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  • wave7
    Participant
    Post count: 5

    Dr. Corenman,

    I was an active runner, swimmer and duathlete. On March 17th I had left L4-L5 discectomy, prior to the surgery I had extreme left buttock pain and left lower leg and left big toe. Right before the surgery I started getting twitches right lower leg and right heel and big toe. The first 2 days after surgery the pain level was probably a 2, however the fifth day the pain was so bad I had to go to the emergency room. They ran a post-surgery MRI and said everything look good. My nerve was pinched for six months, the emergency room said it would take some time for the nerve to rejuvenate. During my post-op visit with my doctor I told him about my ER visits he prescribed a steroid packet but did not give me anything for pain. I continue to have pain in my left big toe, side of my left leg and left buttock and right heel. My question is if the surgery was successful why am I still in pain and when will I be able to run again? When will the nerve pain go away? April 17th will be one month.

    Donald Corenman, MD, DC
    Moderator
    Post count: 8465

    Symptoms that increase after a microdiscectomy could be from recurrent herniation, seroma (a compressive collection of post-surgery fluid), root swelling (inflammation) or from chronic radiculopathy (internal injury to the nerve root from the herniation mass effect). There is no way to know if symptoms are from root swelling or from chronic radiculopathy. Mass effect (recurrent herniation or seroma) is easy to diagnose from a post-operative MRI so we can rule those two out (unless the MRI was read incorrectly).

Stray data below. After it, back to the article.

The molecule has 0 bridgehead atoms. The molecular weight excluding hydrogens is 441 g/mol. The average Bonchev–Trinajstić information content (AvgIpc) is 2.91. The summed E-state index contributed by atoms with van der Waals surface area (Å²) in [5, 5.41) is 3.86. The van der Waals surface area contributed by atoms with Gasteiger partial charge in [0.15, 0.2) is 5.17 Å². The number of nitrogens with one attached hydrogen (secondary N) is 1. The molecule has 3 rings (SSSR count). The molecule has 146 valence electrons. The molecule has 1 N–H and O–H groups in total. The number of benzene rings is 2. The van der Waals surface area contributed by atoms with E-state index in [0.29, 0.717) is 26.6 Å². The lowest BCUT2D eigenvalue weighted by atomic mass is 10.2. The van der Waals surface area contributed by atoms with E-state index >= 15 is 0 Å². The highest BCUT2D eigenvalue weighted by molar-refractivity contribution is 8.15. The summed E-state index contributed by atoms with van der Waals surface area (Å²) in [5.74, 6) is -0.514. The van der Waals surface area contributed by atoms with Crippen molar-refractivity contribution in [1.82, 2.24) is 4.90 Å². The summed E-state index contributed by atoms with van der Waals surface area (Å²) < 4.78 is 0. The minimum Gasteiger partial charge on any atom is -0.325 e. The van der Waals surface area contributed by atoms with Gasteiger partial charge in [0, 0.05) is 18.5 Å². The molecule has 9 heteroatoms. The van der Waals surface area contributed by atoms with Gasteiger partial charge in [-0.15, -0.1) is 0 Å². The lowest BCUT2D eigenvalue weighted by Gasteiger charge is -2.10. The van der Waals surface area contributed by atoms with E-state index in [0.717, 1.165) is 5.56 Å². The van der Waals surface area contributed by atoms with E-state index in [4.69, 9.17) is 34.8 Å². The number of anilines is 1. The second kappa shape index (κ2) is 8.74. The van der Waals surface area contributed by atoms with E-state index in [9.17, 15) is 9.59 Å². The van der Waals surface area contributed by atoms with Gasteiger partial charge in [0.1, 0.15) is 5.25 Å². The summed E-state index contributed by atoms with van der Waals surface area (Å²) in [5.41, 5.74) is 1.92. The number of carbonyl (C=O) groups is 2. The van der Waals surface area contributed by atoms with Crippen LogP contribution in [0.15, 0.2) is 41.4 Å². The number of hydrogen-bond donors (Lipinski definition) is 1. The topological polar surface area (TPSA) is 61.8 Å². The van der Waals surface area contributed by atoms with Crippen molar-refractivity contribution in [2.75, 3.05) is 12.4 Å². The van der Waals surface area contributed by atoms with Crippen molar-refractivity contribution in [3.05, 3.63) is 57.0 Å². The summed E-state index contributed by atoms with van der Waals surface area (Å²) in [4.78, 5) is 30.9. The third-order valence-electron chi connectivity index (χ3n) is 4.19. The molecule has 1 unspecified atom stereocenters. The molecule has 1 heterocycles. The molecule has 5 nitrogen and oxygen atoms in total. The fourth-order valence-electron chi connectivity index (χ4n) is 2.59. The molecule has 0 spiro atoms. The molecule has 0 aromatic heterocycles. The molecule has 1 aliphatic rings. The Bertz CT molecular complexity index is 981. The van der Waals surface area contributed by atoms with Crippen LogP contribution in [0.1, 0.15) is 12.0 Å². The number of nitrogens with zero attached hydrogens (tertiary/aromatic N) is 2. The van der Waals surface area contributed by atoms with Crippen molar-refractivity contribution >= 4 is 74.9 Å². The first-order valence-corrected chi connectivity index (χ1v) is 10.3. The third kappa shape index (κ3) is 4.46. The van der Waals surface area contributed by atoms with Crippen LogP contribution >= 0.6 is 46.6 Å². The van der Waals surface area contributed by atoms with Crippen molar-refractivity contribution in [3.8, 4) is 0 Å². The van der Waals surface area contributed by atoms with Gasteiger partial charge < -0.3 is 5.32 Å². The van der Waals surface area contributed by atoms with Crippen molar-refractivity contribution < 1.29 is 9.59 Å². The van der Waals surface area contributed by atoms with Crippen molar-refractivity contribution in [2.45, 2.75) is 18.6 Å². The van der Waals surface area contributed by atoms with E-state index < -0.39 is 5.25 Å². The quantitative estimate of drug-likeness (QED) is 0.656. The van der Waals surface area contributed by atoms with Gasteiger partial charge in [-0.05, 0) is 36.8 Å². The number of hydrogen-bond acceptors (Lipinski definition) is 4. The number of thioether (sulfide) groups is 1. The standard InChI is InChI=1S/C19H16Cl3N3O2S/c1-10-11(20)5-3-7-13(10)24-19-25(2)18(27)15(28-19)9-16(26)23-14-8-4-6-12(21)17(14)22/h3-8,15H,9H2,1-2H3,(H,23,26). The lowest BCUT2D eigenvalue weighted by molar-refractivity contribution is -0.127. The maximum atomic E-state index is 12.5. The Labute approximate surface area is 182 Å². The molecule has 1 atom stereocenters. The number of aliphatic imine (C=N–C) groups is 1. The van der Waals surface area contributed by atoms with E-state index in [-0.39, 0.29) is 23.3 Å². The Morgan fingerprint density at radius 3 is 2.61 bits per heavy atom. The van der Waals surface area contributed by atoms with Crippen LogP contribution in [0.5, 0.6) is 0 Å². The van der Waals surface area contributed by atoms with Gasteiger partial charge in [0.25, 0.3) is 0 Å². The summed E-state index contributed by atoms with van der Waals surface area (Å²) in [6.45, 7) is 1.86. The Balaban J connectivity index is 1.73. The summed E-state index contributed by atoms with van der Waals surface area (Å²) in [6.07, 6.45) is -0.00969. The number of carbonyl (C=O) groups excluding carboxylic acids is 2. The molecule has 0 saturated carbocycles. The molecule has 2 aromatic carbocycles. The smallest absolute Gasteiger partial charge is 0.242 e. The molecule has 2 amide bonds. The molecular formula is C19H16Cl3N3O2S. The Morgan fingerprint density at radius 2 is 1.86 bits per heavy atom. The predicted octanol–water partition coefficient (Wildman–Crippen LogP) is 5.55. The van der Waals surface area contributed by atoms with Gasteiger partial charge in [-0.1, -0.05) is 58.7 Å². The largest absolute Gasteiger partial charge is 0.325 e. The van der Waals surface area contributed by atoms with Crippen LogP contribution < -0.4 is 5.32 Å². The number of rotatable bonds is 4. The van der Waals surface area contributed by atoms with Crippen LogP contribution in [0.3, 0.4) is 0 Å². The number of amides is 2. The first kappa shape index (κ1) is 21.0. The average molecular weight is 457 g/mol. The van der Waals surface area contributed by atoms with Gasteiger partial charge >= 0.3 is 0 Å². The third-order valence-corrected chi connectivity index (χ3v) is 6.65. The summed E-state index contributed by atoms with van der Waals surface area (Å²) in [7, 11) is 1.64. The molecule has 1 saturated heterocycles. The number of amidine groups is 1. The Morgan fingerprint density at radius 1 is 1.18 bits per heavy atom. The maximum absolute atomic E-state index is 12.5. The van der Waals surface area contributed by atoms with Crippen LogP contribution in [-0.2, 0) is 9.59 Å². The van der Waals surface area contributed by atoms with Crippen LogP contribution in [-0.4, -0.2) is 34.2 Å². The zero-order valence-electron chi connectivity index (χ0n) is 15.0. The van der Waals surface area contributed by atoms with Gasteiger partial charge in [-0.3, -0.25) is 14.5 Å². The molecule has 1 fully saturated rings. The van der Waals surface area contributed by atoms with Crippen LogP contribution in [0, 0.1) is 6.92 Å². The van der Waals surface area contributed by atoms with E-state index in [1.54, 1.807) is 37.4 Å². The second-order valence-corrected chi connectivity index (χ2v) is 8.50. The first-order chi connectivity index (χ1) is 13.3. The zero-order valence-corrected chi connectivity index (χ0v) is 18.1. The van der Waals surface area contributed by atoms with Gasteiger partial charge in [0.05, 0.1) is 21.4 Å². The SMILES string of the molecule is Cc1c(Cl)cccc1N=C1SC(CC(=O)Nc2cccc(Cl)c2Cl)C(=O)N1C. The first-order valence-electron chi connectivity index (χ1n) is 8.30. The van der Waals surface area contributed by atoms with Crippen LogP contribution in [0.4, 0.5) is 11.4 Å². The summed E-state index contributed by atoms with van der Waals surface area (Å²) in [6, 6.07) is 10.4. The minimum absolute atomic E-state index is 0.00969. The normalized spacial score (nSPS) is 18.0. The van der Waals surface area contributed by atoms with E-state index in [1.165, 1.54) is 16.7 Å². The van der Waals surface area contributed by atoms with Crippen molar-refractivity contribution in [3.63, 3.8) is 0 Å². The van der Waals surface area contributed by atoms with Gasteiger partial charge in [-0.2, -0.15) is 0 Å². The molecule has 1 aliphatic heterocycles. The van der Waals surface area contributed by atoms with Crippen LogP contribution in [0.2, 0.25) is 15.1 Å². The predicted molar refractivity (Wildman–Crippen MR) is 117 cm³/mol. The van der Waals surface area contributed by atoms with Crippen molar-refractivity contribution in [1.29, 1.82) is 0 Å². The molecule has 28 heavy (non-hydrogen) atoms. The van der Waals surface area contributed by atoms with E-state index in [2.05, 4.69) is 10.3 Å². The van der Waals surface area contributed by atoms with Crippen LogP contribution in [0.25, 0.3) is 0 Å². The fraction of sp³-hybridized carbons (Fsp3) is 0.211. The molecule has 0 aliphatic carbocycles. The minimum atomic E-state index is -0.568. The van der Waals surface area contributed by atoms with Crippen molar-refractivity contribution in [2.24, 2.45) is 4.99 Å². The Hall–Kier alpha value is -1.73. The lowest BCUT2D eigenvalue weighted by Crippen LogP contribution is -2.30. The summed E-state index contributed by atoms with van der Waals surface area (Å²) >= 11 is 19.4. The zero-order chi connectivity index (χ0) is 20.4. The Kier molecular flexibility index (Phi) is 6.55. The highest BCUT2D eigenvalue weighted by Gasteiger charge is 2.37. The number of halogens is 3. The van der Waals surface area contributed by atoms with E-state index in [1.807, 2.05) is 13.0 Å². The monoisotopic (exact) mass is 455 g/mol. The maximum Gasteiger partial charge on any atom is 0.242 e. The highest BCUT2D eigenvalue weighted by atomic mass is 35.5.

The other possibility is a mechanical collapse of the foramen that compresses the root which is unusual but can occur after a herniation. This would be buttock/leg pain with standing that improves with sitting or lying down.

    In any case, I would consider starting with a transforaminal epidural steroid injection to calm the root down if the oral steroid was ineffective. Occasionally, more than one is required. Also a membrane stabilizer such as Gabapentin or Lyrica could be helpful.

    Dr. Corenman

    wave7
    Participant
    Post count: 5

    Thank you Dr. Corenman,

    My doctor scheduled physical therapy appointments, however I was only able to attend one, because I have extreme pain after and no med to help me get through the exercises. I usually feel the pain from the physical therapy exercises about an hour after. I am concerned that by me not being able to do these exercises, I may be causing future problems down the line.

    Could my but pain be from piriformis syndrome and is it safe for me to do exercises for piriformis after a month out of back surgery? What is the next step to cure my nerve pain?

    Donald Corenman, MD, DC
    Moderator
    Post count: 8465

    It is almost certain you don’t have piriformis syndrome. A new MRI would be helpful as you are not progressing and PT seems to be detrimental.

    Dr. Corenman

    wave7
    Participant
    Post count: 5

    Thank you Dr. Corenman,

    My surgeon has scheduled 4 more PT sessions, he has scheduled another MRI on May 27th and will release me if he doesn’t find anything on the MRI. I will have to find a long term pain management doctor. I have muscle atrophy in my thighs, but the physical therapist only works on my back. I am nervous that I will never run again and that my surgery is a failure. This nerve pain kicks my butt everyday.Can this injury be cured?

    Donald Corenman, MD, DC
    Moderator
    Post count: 8465

    The new MRI will be important (as well as new X-rays). Let’s hold off on supposition until the new imaging is available. Get the radiological report, copy and paste it here. There will always be a report dictated by the radiologist.

    Dr. Corenman

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